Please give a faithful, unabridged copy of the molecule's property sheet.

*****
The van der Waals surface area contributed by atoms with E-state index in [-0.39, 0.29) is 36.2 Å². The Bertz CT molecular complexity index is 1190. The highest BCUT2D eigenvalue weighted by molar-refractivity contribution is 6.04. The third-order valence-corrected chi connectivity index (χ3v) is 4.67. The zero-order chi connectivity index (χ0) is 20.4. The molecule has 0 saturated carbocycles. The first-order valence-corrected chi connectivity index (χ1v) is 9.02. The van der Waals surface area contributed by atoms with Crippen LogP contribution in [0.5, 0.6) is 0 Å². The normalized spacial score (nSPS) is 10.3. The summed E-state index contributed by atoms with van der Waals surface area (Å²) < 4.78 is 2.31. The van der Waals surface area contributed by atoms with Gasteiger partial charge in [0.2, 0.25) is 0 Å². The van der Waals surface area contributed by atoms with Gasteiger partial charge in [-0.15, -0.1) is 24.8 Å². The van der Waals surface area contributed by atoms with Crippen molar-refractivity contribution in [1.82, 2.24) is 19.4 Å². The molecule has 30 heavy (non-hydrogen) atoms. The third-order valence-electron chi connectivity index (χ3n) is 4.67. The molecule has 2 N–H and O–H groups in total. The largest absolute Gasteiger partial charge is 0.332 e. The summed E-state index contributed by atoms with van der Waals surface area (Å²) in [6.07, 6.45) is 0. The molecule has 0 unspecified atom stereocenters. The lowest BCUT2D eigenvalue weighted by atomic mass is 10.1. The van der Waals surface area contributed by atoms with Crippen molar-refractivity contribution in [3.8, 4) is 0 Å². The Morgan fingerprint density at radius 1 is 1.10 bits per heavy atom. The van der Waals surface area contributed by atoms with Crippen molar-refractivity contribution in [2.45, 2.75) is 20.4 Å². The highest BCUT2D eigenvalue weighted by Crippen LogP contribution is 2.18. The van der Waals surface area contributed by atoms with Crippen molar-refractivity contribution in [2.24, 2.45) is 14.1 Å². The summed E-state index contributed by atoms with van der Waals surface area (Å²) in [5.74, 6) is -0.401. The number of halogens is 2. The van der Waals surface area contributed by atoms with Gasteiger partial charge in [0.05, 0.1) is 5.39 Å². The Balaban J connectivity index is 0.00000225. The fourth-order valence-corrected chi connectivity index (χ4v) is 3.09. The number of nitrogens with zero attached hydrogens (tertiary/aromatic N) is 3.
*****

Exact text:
The van der Waals surface area contributed by atoms with E-state index in [-0.39, 0.29) is 36.2 Å². The Bertz CT molecular complexity index is 1190. The highest BCUT2D eigenvalue weighted by molar-refractivity contribution is 6.04. The third-order valence-corrected chi connectivity index (χ3v) is 4.67. The zero-order chi connectivity index (χ0) is 20.4. The molecule has 0 saturated carbocycles. The first-order valence-corrected chi connectivity index (χ1v) is 9.02. The van der Waals surface area contributed by atoms with Crippen LogP contribution in [0.5, 0.6) is 0 Å². The normalized spacial score (nSPS) is 10.3. The summed E-state index contributed by atoms with van der Waals surface area (Å²) < 4.78 is 2.31. The van der Waals surface area contributed by atoms with Gasteiger partial charge in [0.2, 0.25) is 0 Å². The van der Waals surface area contributed by atoms with Gasteiger partial charge in [-0.15, -0.1) is 24.8 Å². The van der Waals surface area contributed by atoms with Crippen molar-refractivity contribution in [1.82, 2.24) is 19.4 Å². The molecule has 30 heavy (non-hydrogen) atoms. The third-order valence-electron chi connectivity index (χ3n) is 4.67. The molecule has 2 N–H and O–H groups in total. The largest absolute Gasteiger partial charge is 0.332 e. The summed E-state index contributed by atoms with van der Waals surface area (Å²) in [6.07, 6.45) is 0. The molecule has 0 unspecified atom stereocenters. The lowest BCUT2D eigenvalue weighted by atomic mass is 10.1. The van der Waals surface area contributed by atoms with Crippen molar-refractivity contribution in [3.8, 4) is 0 Å². The Morgan fingerprint density at radius 1 is 1.10 bits per heavy atom. The van der Waals surface area contributed by atoms with Crippen molar-refractivity contribution in [2.45, 2.75) is 20.4 Å². The highest BCUT2D eigenvalue weighted by Crippen LogP contribution is 2.18. The van der Waals surface area contributed by atoms with Crippen molar-refractivity contribution in [2.24, 2.45) is 14.1 Å². The summed E-state index contributed by atoms with van der Waals surface area (Å²) in [5.74, 6) is -0.401. The number of halogens is 2. The van der Waals surface area contributed by atoms with Gasteiger partial charge in [0.05, 0.1) is 5.39 Å². The Balaban J connectivity index is 0.00000225. The fourth-order valence-corrected chi connectivity index (χ4v) is 3.09. The number of nitrogens with zero attached hydrogens (tertiary/aromatic N) is 3.